I arose the next morning to my first Irish meal — poached eggs and bacon and fresh fruit scones. There was something, too, called black and white pudding — little muffin-shaped sausage patties that tasted better when I dipped them in catsup.
I was starting to see the extraordinary hospitality of the Irish, in their smile and in what they were willing to do for my comfort. I wanted to see if the fish were the same way, a fairly ridiculous notion, but I had a theory. So, I walked down the seaside promenade to the National Aquarium of Ireland.
Sure enough, the petting pool was full of Thornback Rays who were craving a human massage. A freshly-scrubbed lad who worked at the place even picked up a Bull Huss Shark and turned it on its back for a good rubdown. The shark had its eyes half closed with this look of pure bliss on its face. My suspicions were confirmed. If Ireland wasn’t heaven — I was just outside the door.
Getting out of Salt Hill wasn’t easy. A great crowd was starting to amass for the giant air show and the All-Irish Gaelic games, which were just down the street. The main roads in and out of town were all closed. Blessedly, a young man at the Salt Hill Hotel offered to drive me on country back roads to the bus station. I thanked him profusely and boarded the No. 10 for Dublin.
This brings me to the real purpose of my trip: To meet three women, only one of whom I knew, under the old clock in the corner of the bar at the Shelbourne Hotel. We were coming thousands of miles to honor Jillian Quist, my writer friend who once lived in the Oakland hills and has strong Irish roots. She was turning 50.
Arriving in Dublin, my next task was to wheel my suitcases up Grafton Street to St. Stephen’s Green. This was no easy task, navigating my way through the hoards of people who were shopping and meandering on this famous cobbled walkway. The lack of sleep and the strangeness of hearing dozens of different languages made the mile long-trek so surreal. But I arrived just in time for my heralded meeting.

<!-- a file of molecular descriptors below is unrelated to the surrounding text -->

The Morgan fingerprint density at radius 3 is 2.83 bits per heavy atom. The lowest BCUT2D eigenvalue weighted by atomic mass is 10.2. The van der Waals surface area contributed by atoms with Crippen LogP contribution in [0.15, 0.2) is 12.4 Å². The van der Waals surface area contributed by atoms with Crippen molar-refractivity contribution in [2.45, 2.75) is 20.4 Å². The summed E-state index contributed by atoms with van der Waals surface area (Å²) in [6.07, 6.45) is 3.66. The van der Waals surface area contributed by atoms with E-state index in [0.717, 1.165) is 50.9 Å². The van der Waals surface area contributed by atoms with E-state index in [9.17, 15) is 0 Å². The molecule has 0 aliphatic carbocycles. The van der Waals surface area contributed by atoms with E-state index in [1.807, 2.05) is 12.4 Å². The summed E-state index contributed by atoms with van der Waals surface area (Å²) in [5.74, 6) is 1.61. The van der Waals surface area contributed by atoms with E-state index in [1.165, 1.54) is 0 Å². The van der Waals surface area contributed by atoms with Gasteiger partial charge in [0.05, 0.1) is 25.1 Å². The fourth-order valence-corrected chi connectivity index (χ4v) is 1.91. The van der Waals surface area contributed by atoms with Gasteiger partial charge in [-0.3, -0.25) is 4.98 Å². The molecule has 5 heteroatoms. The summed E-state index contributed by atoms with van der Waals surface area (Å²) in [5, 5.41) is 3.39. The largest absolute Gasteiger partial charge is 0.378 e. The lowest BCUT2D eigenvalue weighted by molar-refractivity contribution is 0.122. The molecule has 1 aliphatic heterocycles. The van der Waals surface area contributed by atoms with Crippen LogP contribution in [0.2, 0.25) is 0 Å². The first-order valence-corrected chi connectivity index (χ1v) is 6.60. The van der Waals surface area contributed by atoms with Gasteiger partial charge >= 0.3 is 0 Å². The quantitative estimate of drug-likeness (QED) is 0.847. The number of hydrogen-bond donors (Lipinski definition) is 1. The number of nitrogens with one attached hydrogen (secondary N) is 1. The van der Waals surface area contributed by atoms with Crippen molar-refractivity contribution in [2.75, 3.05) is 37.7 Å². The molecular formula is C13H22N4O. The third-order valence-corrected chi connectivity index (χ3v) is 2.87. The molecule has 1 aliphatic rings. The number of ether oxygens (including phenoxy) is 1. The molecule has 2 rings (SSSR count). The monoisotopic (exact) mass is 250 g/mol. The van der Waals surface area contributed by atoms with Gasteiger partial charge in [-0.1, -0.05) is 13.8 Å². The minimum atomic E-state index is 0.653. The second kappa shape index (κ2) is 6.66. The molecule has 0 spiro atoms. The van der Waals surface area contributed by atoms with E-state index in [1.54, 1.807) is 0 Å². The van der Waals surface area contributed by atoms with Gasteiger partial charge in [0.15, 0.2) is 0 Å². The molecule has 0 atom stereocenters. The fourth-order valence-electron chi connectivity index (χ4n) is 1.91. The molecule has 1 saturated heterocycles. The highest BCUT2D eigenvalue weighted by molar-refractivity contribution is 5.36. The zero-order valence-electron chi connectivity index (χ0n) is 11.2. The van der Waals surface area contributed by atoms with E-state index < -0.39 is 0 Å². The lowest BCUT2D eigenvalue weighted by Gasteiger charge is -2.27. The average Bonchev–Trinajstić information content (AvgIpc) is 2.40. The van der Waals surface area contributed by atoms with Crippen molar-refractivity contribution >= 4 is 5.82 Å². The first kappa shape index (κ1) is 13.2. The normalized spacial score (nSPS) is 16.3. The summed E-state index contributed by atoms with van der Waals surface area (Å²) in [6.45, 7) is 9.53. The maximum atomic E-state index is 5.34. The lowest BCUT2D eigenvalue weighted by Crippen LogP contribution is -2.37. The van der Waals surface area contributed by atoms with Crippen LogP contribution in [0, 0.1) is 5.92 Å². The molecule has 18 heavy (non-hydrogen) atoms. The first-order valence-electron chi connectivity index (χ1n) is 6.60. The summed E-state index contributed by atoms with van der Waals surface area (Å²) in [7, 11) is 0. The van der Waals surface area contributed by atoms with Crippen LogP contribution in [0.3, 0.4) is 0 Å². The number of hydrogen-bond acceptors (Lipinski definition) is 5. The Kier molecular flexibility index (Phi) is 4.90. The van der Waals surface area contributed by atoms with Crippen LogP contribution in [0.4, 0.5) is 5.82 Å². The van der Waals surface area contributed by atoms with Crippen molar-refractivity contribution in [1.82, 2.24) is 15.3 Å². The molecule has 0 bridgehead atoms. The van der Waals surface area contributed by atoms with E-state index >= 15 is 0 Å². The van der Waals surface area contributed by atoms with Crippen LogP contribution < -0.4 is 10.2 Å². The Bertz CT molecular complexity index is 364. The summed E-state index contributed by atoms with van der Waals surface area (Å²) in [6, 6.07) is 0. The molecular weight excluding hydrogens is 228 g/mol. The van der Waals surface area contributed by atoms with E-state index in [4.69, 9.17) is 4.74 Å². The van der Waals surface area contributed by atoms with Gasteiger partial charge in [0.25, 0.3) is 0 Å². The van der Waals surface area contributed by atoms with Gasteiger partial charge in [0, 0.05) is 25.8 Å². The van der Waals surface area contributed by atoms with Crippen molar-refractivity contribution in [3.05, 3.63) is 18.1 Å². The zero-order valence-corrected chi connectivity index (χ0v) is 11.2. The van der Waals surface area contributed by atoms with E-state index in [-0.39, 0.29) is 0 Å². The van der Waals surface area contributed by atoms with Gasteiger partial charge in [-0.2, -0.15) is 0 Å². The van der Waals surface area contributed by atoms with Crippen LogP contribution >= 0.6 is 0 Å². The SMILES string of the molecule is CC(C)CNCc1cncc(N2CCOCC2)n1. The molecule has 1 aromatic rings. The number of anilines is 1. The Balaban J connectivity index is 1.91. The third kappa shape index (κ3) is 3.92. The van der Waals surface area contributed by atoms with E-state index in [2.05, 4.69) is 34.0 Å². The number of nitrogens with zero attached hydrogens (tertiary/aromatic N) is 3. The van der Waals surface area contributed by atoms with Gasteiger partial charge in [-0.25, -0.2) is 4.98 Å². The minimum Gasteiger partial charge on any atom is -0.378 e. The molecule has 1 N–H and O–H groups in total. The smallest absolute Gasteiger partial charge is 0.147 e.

The energy in the air seemed to crackle as, one by one, the gals arrived. We were under the clock, the most prestigious place in the bar, drinking martinis at the Shelbourne. We were completely untethered from husband or child — as the Irish began to come out in us.
Jillian was the birthday girl, for whom turning 50 had become an event of international proportions. Having once hailed from the Emerald Isle, she had planned for us a most interesting odyssey.
In my column next week, I’ll pick up the story. I’ll tell you how Ireland has changed and how Dublin-area home prices now rival those in the Bay Area. I’ll take you through the brilliant pubs of the Temple Bar neighborhood, through the magnificent monasteries and castles built centuries ago, and through the gardens and greenery of County Wicklow — where we galloped on horseback in the hills above the sparkling Atlantic.
But first, it’s time for a rest. Not just for my weary body, but for my wagging tongue — which tried its best, all week, to match wits with the Irish. The cleverest people on earth.